Friday, September 27, 2013

Borrowing Your Way Out Of Debt

The Washington Post had this nifty article:
What if a typical family spent like the federal government? It’d be a very weird family.

In a discussion of it, my brother brought up this oft-used quote:
"You cannot borrow your way out of debt."
It got me thinking.

I think the government knows full well that they can't borrow their way out of debt; however, it's not the intention of this government to get out of debt at all. They very literally do not care. So long as all of our debt is in dollars, and they have the ability to create new dollars by fiat to pay that debt, they very simply DO NOT CARE. In their view the government is immortal, and that's that.

BUT... they have to be very careful about a few things. For starters, this seems intuitively obvious
more dollars + flat economy = inflation. 
There are also obviously some things that are preventing that from happening, since we don't have runaway inflation despite trillions of dollars of stimulus. So what are they? The first is the distinction between "outside money" and "inside money". Outside money is what WE think of as money: cash, physical currency, and our bank accounts which represent such value; purchasing power. Inside money is money created by loans; it is debt. It's inside money that runs the economy; outside money facilitates that. The government doesn't "print money". Lately they've been purchasing bonds in a scheme called Qualitative Easing (QE), which is intended not to adjust interest rates but rather to simply inject money into the economy. They've done it by taking on debt, not printing money. It sounds goofy, but economics always does.

Now, you'd still expect this to cause inflation, because the idea here is that you're dumping money into the economy to increase demand and thus spur production. BUT... the kind of debt they're buying benefits those kind of people who are in those kind of markets... which frankly ain't YOU. Donald Trump, Bill Gates, Warren Buffett... but not YOU.

But the government has also made it very difficult for these folks to want to let go of it. They've disincentivized business investment. They created a hostile business environment and were then surprised that no one wanted to do business. And I think that part of this is because the government is making assumptions on a completely different economic model than the rest of the country. As far as you and I and most businesses are concerned, economics (and by that, WE think "accounting") hasn't changed much since forever. But it's a completely different story for the "money guys" who don't deal in products and services. Economics is not Accountancy.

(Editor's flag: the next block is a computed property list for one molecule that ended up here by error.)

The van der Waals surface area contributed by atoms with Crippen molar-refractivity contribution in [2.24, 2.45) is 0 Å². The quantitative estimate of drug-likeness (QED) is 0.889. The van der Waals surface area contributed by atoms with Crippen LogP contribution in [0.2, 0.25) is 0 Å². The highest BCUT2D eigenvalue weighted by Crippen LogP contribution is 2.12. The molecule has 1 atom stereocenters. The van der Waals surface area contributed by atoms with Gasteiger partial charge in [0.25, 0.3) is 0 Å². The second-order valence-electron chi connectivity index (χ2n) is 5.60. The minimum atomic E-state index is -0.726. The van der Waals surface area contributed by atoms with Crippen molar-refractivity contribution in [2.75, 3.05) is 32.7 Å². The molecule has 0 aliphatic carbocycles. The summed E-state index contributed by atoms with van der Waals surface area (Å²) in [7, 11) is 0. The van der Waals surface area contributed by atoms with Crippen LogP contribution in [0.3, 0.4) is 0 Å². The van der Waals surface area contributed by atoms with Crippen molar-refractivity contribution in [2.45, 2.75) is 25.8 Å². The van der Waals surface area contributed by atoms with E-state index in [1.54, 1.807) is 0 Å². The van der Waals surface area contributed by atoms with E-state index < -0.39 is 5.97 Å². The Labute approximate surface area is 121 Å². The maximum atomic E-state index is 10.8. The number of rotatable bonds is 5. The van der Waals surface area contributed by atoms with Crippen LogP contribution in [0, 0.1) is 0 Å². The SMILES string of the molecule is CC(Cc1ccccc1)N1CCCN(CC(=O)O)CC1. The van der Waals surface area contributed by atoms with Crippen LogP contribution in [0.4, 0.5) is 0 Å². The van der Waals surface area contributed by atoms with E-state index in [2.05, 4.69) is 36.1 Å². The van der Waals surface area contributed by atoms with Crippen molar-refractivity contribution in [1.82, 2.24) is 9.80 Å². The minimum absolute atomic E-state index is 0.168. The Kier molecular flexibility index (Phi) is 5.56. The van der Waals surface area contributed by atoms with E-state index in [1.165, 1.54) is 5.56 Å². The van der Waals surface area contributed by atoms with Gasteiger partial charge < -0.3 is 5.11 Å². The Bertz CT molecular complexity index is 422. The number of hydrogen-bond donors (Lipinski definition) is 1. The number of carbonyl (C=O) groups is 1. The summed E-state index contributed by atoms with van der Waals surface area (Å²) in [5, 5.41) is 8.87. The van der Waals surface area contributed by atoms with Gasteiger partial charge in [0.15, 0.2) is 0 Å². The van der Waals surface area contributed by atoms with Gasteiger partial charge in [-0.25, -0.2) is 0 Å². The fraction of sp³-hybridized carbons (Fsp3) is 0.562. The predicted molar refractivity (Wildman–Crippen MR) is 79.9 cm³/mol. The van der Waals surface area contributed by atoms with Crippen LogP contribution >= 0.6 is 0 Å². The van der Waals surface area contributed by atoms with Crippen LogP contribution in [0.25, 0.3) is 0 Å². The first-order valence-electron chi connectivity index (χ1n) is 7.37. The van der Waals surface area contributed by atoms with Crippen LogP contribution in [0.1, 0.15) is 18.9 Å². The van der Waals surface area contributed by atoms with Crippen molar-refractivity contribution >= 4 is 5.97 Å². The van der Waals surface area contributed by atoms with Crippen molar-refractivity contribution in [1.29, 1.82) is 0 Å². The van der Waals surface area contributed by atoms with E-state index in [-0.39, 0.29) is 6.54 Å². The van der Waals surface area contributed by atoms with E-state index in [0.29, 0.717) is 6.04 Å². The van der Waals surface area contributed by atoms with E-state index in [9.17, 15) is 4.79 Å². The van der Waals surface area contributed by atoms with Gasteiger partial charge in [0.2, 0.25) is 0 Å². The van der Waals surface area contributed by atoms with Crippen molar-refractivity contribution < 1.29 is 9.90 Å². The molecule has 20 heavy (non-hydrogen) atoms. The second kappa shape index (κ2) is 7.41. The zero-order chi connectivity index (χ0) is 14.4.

The plain fact is that the government's scheme exacerbated the huge income disparities that they love to bitch about. You will never hear them admit it though. And I think we're not seeing inflation, not because the government is so damned clever in their implementation, but because of that disparity and the fact that this money isn't available. Imagine what would happen to prices if Bill Gates dumped $50 Billion CASH on the economy tomorrow. It wouldn't be pretty. Meanwhile the government's wondering why the hell this doesn't work. Even Alan Greenspan has calculated that there was "very little impact on the economy" and noted, "I'm very surprised at the data" (seriously, look it up).

Nevertheless, the whole system is predicated on the assumption that the debt will be repaid (eventually) with the same money that was created by assuming the debt in the first place. In other words, the plan is to use the debt to put a lot of cash into the economy, where it gets spent, resulting in increased productivity (magically avoiding inflation), the profits of which pay off the debt. Net cost: zero, because that's the interest rate. And they just knew it would work because they've got spreadsheets that say so. But if you save the capital instead, then you've screwed up the plan. That's their plan, not yours. Now ask yourself this: if you borrowed money at zero percent, would you be in a hurry to pay it back? That money's already "out there" and it's very dangerous, in that it can trigger inflation if it's ever used as originally intended, since the government has already thrown too much money at the problem. How much is too much? Billions PER MONTH. And it's the only tool they've got left after dropping interest rates to the floor.

So what's left? For them, it's demonize the rich and tax the fool out of them to try to get the money back so they can try again. They REALLY think the solution is to tax and spend their way to prosperity. Meanwhile they just float the debt, and they really and truly do not care how long they do it.

No comments:

Post a Comment